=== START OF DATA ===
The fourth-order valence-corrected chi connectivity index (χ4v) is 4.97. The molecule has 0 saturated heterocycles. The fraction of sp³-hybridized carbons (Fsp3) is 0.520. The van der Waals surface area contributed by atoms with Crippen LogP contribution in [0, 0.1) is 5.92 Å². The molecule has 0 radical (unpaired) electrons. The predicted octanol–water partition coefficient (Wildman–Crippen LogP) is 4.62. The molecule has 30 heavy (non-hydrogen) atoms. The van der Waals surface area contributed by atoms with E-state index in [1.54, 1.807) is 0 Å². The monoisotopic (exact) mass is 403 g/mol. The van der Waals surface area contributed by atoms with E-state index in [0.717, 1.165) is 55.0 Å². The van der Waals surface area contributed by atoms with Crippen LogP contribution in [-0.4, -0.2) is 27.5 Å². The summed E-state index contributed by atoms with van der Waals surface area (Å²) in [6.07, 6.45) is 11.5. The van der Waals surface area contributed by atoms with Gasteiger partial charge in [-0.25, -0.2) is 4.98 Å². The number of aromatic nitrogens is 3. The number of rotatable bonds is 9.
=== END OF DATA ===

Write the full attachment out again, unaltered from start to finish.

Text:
The fourth-order valence-corrected chi connectivity index (χ4v) is 4.97. The molecule has 0 saturated heterocycles. The fraction of sp³-hybridized carbons (Fsp3) is 0.520. The van der Waals surface area contributed by atoms with Crippen LogP contribution in [0, 0.1) is 5.92 Å². The molecule has 0 radical (unpaired) electrons. The predicted octanol–water partition coefficient (Wildman–Crippen LogP) is 4.62. The molecule has 30 heavy (non-hydrogen) atoms. The van der Waals surface area contributed by atoms with E-state index in [1.54, 1.807) is 0 Å². The monoisotopic (exact) mass is 403 g/mol. The van der Waals surface area contributed by atoms with E-state index in [0.717, 1.165) is 55.0 Å². The van der Waals surface area contributed by atoms with Crippen LogP contribution in [-0.4, -0.2) is 27.5 Å². The summed E-state index contributed by atoms with van der Waals surface area (Å²) in [6.07, 6.45) is 11.5. The van der Waals surface area contributed by atoms with Gasteiger partial charge in [-0.25, -0.2) is 4.98 Å². The number of aromatic nitrogens is 3. The number of rotatable bonds is 9.